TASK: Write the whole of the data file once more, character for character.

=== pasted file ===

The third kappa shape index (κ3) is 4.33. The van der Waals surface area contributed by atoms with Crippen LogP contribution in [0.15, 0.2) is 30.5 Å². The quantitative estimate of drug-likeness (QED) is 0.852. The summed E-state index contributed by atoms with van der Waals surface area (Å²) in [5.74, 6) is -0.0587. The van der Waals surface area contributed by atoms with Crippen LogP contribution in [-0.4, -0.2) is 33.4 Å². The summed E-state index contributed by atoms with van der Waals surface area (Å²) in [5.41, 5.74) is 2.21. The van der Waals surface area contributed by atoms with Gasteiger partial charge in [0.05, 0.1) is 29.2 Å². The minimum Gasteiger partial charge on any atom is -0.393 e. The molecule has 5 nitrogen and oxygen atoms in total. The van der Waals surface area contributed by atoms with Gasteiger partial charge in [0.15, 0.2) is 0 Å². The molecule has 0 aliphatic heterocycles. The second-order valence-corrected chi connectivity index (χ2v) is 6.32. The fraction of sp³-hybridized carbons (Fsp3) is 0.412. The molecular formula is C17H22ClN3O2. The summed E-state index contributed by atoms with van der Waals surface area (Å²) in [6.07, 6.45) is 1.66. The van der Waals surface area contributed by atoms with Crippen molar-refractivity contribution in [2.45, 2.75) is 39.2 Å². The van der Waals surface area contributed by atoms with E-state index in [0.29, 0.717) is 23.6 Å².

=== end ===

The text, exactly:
The third kappa shape index (κ3) is 4.33. The van der Waals surface area contributed by atoms with Crippen LogP contribution in [0.15, 0.2) is 30.5 Å². The quantitative estimate of drug-likeness (QED) is 0.852. The summed E-state index contributed by atoms with van der Waals surface area (Å²) in [5.74, 6) is -0.0587. The van der Waals surface area contributed by atoms with Crippen LogP contribution in [-0.4, -0.2) is 33.4 Å². The summed E-state index contributed by atoms with van der Waals surface area (Å²) in [5.41, 5.74) is 2.21. The van der Waals surface area contributed by atoms with Gasteiger partial charge in [0.05, 0.1) is 29.2 Å². The minimum Gasteiger partial charge on any atom is -0.393 e. The molecule has 5 nitrogen and oxygen atoms in total. The van der Waals surface area contributed by atoms with Gasteiger partial charge in [0.15, 0.2) is 0 Å². The molecule has 0 aliphatic heterocycles. The second-order valence-corrected chi connectivity index (χ2v) is 6.32. The fraction of sp³-hybridized carbons (Fsp3) is 0.412. The molecular formula is C17H22ClN3O2. The summed E-state index contributed by atoms with van der Waals surface area (Å²) in [6.07, 6.45) is 1.66. The van der Waals surface area contributed by atoms with Crippen molar-refractivity contribution in [2.45, 2.75) is 39.2 Å². The van der Waals surface area contributed by atoms with E-state index in [0.29, 0.717) is 23.6 Å².